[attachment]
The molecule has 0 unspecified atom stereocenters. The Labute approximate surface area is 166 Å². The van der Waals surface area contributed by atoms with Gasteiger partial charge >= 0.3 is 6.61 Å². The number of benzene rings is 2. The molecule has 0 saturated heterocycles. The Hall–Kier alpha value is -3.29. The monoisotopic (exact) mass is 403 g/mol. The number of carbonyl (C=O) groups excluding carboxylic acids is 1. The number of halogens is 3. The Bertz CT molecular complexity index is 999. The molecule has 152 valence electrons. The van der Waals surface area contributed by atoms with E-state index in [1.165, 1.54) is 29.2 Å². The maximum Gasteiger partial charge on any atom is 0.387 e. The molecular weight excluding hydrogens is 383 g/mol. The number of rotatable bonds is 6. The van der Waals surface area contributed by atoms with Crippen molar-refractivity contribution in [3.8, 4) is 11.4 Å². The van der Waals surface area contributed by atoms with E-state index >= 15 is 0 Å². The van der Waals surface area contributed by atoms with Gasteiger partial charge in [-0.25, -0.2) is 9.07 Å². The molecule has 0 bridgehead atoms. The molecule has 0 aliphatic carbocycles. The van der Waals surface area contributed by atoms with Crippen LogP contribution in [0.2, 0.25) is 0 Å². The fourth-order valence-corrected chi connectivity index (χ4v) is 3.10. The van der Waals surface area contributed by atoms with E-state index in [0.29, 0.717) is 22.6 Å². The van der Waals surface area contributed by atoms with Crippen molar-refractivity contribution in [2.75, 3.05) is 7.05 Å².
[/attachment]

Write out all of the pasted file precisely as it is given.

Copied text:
The molecule has 0 unspecified atom stereocenters. The Labute approximate surface area is 166 Å². The van der Waals surface area contributed by atoms with Gasteiger partial charge >= 0.3 is 6.61 Å². The number of benzene rings is 2. The molecule has 0 saturated heterocycles. The Hall–Kier alpha value is -3.29. The monoisotopic (exact) mass is 403 g/mol. The number of carbonyl (C=O) groups excluding carboxylic acids is 1. The number of halogens is 3. The Bertz CT molecular complexity index is 999. The molecule has 152 valence electrons. The van der Waals surface area contributed by atoms with E-state index in [1.165, 1.54) is 29.2 Å². The maximum Gasteiger partial charge on any atom is 0.387 e. The molecular weight excluding hydrogens is 383 g/mol. The number of rotatable bonds is 6. The van der Waals surface area contributed by atoms with Crippen molar-refractivity contribution in [3.8, 4) is 11.4 Å². The van der Waals surface area contributed by atoms with E-state index >= 15 is 0 Å². The van der Waals surface area contributed by atoms with Gasteiger partial charge in [-0.25, -0.2) is 9.07 Å². The molecule has 0 bridgehead atoms. The molecule has 0 aliphatic carbocycles. The van der Waals surface area contributed by atoms with Crippen LogP contribution in [0.2, 0.25) is 0 Å². The fourth-order valence-corrected chi connectivity index (χ4v) is 3.10. The van der Waals surface area contributed by atoms with E-state index in [0.29, 0.717) is 22.6 Å². The van der Waals surface area contributed by atoms with Crippen molar-refractivity contribution in [2.75, 3.05) is 7.05 Å².